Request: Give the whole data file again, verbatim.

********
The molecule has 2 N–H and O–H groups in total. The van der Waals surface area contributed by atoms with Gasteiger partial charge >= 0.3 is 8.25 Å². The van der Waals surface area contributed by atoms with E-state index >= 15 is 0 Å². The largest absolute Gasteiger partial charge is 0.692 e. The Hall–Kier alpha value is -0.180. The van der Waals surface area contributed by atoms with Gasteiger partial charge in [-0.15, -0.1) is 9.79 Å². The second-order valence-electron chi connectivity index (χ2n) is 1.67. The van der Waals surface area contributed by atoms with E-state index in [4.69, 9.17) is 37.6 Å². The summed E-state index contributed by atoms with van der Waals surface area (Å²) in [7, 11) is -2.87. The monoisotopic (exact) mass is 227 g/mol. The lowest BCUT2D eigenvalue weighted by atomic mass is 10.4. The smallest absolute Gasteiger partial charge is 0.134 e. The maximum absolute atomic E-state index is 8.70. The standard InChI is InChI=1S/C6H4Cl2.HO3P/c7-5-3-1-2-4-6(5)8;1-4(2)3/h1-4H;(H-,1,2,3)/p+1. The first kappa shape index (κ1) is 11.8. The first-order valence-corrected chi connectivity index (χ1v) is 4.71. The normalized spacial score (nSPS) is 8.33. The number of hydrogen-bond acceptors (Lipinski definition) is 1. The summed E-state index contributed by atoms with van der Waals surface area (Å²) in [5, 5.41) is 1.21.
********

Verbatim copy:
The molecule has 2 N–H and O–H groups in total. The van der Waals surface area contributed by atoms with Gasteiger partial charge >= 0.3 is 8.25 Å². The van der Waals surface area contributed by atoms with E-state index >= 15 is 0 Å². The largest absolute Gasteiger partial charge is 0.692 e. The Hall–Kier alpha value is -0.180. The van der Waals surface area contributed by atoms with Gasteiger partial charge in [-0.15, -0.1) is 9.79 Å². The second-order valence-electron chi connectivity index (χ2n) is 1.67. The van der Waals surface area contributed by atoms with E-state index in [4.69, 9.17) is 37.6 Å². The summed E-state index contributed by atoms with van der Waals surface area (Å²) in [7, 11) is -2.87. The monoisotopic (exact) mass is 227 g/mol. The lowest BCUT2D eigenvalue weighted by atomic mass is 10.4. The smallest absolute Gasteiger partial charge is 0.134 e. The maximum absolute atomic E-state index is 8.70. The standard InChI is InChI=1S/C6H4Cl2.HO3P/c7-5-3-1-2-4-6(5)8;1-4(2)3/h1-4H;(H-,1,2,3)/p+1. The first kappa shape index (κ1) is 11.8. The first-order valence-corrected chi connectivity index (χ1v) is 4.71. The normalized spacial score (nSPS) is 8.33. The number of hydrogen-bond acceptors (Lipinski definition) is 1. The summed E-state index contributed by atoms with van der Waals surface area (Å²) in [5, 5.41) is 1.21.